The holiday season is a time when families reconnect, gifts and spirits overflow, and candy cane lattes are the special of the week. On the other hand, the holidays provide numerous opportunities for unclear communication and unintended consequences. The same holds true for administering COBRA. Whether you’re managing the holidays or COBRA, avoid classic miscommunication mistakes with these best practices.
- Catch the Spirit of Giving: Just because you’re practical, doesn’t mean it’s OK to give your spouse an appliance. The spirit of giving means you buy what the other person wants – not what you want to give. The same holds true for COBRA communication. You’ll achieve better results if you communicate with participants, carriers or vendors in the manner of their preference. For example, you can’t send a 25 year old a COBRA message by snail mail and expect it to be read if text messaging or e-mail is his preferred medium. And you can’t send a senior participant a COBRA text message or e-mail communication if she prefers receiving correspondence in the mail. Think about those receiving the message and speak their language. You’ll get better results, guaranteed.
- Make a List, Check it Twice: It happens all the time – you throw a holiday bash and inadvertently forget to invite your next door neighbor. There’s nothing you can say to convince your neighbor that the oversight was an accident. The same scenario can occur with COBRA. More than one large company has inadvertently failed to issue the proper notices. And when you’re sued, you’ll never convince the judge that it was an honest mistake.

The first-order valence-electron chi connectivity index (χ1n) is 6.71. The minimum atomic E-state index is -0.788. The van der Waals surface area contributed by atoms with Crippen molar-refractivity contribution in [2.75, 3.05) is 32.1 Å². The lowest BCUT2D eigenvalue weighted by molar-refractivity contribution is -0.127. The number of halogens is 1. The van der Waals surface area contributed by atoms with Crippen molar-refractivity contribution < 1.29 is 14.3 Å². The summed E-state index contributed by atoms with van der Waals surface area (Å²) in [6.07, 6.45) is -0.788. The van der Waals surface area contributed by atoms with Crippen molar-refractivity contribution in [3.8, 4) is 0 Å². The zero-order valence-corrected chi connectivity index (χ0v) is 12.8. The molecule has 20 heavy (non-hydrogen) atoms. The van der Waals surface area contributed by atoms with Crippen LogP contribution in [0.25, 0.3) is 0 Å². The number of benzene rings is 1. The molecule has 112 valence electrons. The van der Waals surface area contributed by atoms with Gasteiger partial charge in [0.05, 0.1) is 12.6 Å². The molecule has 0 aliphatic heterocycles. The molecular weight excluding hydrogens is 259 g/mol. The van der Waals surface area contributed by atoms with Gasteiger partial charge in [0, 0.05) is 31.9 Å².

- Throw in a Little Magic: In the movies, Santa never encounters a budget crisis, a time crunch or even a sold out item. North Pole runs like clockwork with a built-in system of checks, balances and elves to keep everything on track. The same is true of good COBRA administration – notices are trigger-based and timeline sensitive, deploying automatically with minimal chance of human error. For example, when a COBRA participant experiences a qualifying event (loses coverage); a notice is automatically sent to the appropriate carriers alerting them to remove the participant from the group bills. It doesn’t matter if the human resource professional forgets, it’s done anyway. Maybe it’s not magic, but it sure feels like it!
Happy Holidays from the team at COBRAGuard!